As a professional speaker, it’s not uncommon to review presentation notes or nap on a 6 am, 5-hour flight to the east coast. So recently, when I woke up to witness my male seatmate peering over my tray table and reading my women’s career leadership notes, I was not surprised. Yet, his actions laid the groundwork to engage in a friendly, honest conversation; and a few minutes later, three truths that can make or break your became the inspiration for this article.
Turns out my seatmate, Hiro, lost a promotion to an individual with, not only less time at the company, but also fewer skills and industry knowledge. Why did Hiro believe this man was chosen? He excelled at showing up and speaking up, especially about his own accomplishments.
“Your notation ‘why you must express your success’ is what first caught my eye,” explained Hiro. “You see, my father taught me humility, and I find talking about myself or my strengths uncomfortable. I also work hard and thought that was enough to be rewarded, but I’ve noticed the people who socialize with my supervisor seem to get ahead. I have a family to feed, want to excel in my company, and realize I need to change. So, your advice is not just for women!” Humble Hiro is accurate. To advance your career, everyone should follow these truths:
Truth #1: You must be visible. Visibility creates both memorability and credibility. Let’s face it. Staying top of mind to individuals who can move your career forward takes effort. Showing up may make you memorable, but when you add value, you become credible. It’s one thing to attend an event, but it’s another thing to participate fully. Play to your strengths to get noticed. If you’re a natural at presentations, volunteer to speak. More of an introvert? Study the attendee list, do your homework, and act as a matchmaker through powerful introductions.
Truth #2: Express your success. You must self-promote. However, you don’t have to be a blow-hard to blow your own horn. In today’s environment, you can no longer keep your nose to the grindstone hoping your work will speak for itself. Everyone is too busy with their own responsibilities to know your goals, or which projects you spearhead without your input. Catalyst research continues to show that self-promotion is no longer a choice, but a requirement to move forward in today’s work world.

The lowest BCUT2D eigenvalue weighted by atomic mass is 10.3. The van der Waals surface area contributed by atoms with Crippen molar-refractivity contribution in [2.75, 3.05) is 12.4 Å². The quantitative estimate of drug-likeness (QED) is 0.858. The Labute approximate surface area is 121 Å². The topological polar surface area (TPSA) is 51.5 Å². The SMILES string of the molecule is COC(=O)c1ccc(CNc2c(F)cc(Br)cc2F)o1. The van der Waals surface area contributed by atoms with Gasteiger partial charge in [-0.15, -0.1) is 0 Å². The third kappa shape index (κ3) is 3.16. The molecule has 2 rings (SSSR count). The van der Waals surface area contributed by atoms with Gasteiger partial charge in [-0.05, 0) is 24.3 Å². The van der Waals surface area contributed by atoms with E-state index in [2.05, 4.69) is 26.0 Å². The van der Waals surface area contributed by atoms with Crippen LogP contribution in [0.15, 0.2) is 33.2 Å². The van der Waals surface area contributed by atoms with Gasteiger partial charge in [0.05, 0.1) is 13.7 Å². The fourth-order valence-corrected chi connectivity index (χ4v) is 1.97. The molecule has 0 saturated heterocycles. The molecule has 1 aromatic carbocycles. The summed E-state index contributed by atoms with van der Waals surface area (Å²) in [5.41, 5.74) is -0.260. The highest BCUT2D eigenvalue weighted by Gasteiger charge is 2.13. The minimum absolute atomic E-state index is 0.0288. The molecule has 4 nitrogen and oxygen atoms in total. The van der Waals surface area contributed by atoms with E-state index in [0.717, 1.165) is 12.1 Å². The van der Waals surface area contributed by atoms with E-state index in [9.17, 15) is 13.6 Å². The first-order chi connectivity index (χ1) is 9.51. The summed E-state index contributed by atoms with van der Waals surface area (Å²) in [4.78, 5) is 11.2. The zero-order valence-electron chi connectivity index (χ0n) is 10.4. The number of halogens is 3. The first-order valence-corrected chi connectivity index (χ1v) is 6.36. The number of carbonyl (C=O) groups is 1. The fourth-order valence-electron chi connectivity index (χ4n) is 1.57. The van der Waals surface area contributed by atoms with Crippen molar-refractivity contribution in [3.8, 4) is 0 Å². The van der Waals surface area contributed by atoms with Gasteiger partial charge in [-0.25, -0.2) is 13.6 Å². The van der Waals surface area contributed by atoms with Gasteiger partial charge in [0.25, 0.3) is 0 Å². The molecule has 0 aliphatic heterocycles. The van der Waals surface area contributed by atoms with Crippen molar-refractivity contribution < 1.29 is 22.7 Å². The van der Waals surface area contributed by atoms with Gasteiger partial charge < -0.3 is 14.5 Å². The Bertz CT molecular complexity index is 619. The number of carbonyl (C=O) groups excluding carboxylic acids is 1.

Express your success by keeping the bottom line on top of your mind. Where have you increased income, value, or service recently? Perhaps you decreased expenses or solved a challenge? State this information to your supervisor in the form of here’s what I did, here’s the results, and here’s how it affected the customer, client, company or bottom line. For example, “Solidified schedule with the project team specific to the Johnson deliverable. Given we’re ahead of schedule by 13 days, we can anticipate delivery almost two weeks earlier than scheduled which should save us about 2K in expenses.”
Truth #3: Make connections count — especially with your supervisor — to build likability and trust. When you’re task rich and time poor, you look for ways to avoid meetings, events, or happy hours. Take Ann, for example, an in-house corporate counsel who said no for two years running when it came to the corporate golf outing. Why give up a precious Saturday with her family to link up with co-workers she saw daily? Sure, visibility again, but how about likability?
Ann noted how the CEO seemed to favor her male counterpart when discussing liability concerns based on his proposed direction. When she spoke up, she felt like a buzzkill librarian given the CEO’s smirks and lack of feedback. Yet, when her counterpart spoke, the CEO literally said, “Thanks for having my back.” After a longer conversation with Ann, turns out she spent little, if any time, connecting with the CEO on a personal level out of being respectful of their time.
All the respect in the world doesn’t matter if someone doesn’t feel like they know you, like you, and can trust you. Connection is personal. It’s emotional. Before you get frustrated with having to play office politics, remind yourself this is just human nature. People gravitate towards those they know, like, and trust.
Ann decided to show up at the next golf outing, and ironically was partnered with the CEO. When I followed up, she mentioned by the third hole, their entire relationship dynamics changed. Both had a chance to learn more about each other’s families, discover their shared love of pizza with anchovies, and Ann even took advantage of the time to highlight her latest accomplishments. A few weeks later when everyone was pulling a late night, Ann ordered up their favorite pizza to share which didn’t go unnoticed.
Isn’t it time you reap the rewards you deserve? Apply these three truths to get off the ground and watch your career soar!